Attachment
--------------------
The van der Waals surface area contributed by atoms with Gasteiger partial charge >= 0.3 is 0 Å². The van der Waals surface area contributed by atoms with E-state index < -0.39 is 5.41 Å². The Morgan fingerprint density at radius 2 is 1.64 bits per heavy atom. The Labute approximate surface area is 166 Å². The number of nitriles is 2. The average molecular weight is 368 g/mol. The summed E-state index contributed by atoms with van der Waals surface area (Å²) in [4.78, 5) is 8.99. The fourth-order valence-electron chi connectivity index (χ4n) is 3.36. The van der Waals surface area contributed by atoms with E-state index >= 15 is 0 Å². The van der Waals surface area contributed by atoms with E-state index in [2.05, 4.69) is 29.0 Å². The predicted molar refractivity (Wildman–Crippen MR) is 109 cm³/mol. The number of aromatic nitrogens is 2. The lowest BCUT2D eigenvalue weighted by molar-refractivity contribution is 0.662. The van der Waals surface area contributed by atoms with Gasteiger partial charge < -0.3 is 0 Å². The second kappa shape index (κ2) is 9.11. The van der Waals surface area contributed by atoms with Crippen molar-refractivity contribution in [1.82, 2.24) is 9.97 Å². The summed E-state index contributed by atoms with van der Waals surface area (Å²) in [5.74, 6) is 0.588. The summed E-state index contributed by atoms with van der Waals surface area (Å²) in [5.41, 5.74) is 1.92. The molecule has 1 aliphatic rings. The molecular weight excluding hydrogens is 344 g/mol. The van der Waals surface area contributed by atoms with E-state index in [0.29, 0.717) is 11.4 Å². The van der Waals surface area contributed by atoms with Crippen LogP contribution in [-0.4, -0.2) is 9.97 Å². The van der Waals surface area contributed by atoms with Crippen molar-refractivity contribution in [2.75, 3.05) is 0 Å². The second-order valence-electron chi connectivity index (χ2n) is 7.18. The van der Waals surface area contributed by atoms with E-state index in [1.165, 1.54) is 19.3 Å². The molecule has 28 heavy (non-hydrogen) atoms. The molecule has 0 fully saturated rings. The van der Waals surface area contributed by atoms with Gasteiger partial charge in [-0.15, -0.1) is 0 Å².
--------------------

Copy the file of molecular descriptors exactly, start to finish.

The van der Waals surface area contributed by atoms with Gasteiger partial charge >= 0.3 is 0 Å². The van der Waals surface area contributed by atoms with E-state index < -0.39 is 5.41 Å². The Morgan fingerprint density at radius 2 is 1.64 bits per heavy atom. The Labute approximate surface area is 166 Å². The number of nitriles is 2. The average molecular weight is 368 g/mol. The summed E-state index contributed by atoms with van der Waals surface area (Å²) in [4.78, 5) is 8.99. The fourth-order valence-electron chi connectivity index (χ4n) is 3.36. The van der Waals surface area contributed by atoms with E-state index >= 15 is 0 Å². The van der Waals surface area contributed by atoms with E-state index in [2.05, 4.69) is 29.0 Å². The predicted molar refractivity (Wildman–Crippen MR) is 109 cm³/mol. The number of aromatic nitrogens is 2. The lowest BCUT2D eigenvalue weighted by molar-refractivity contribution is 0.662. The van der Waals surface area contributed by atoms with Gasteiger partial charge < -0.3 is 0 Å². The second kappa shape index (κ2) is 9.11. The van der Waals surface area contributed by atoms with Crippen molar-refractivity contribution in [1.82, 2.24) is 9.97 Å². The summed E-state index contributed by atoms with van der Waals surface area (Å²) in [5.74, 6) is 0.588. The summed E-state index contributed by atoms with van der Waals surface area (Å²) in [5.41, 5.74) is 1.92. The molecule has 1 aliphatic rings. The molecular weight excluding hydrogens is 344 g/mol. The van der Waals surface area contributed by atoms with E-state index in [0.29, 0.717) is 11.4 Å². The van der Waals surface area contributed by atoms with Crippen LogP contribution in [-0.4, -0.2) is 9.97 Å². The van der Waals surface area contributed by atoms with Crippen molar-refractivity contribution in [2.75, 3.05) is 0 Å². The second-order valence-electron chi connectivity index (χ2n) is 7.18. The van der Waals surface area contributed by atoms with E-state index in [1.165, 1.54) is 19.3 Å². The molecule has 28 heavy (non-hydrogen) atoms. The molecule has 0 fully saturated rings. The van der Waals surface area contributed by atoms with Gasteiger partial charge in [-0.15, -0.1) is 0 Å².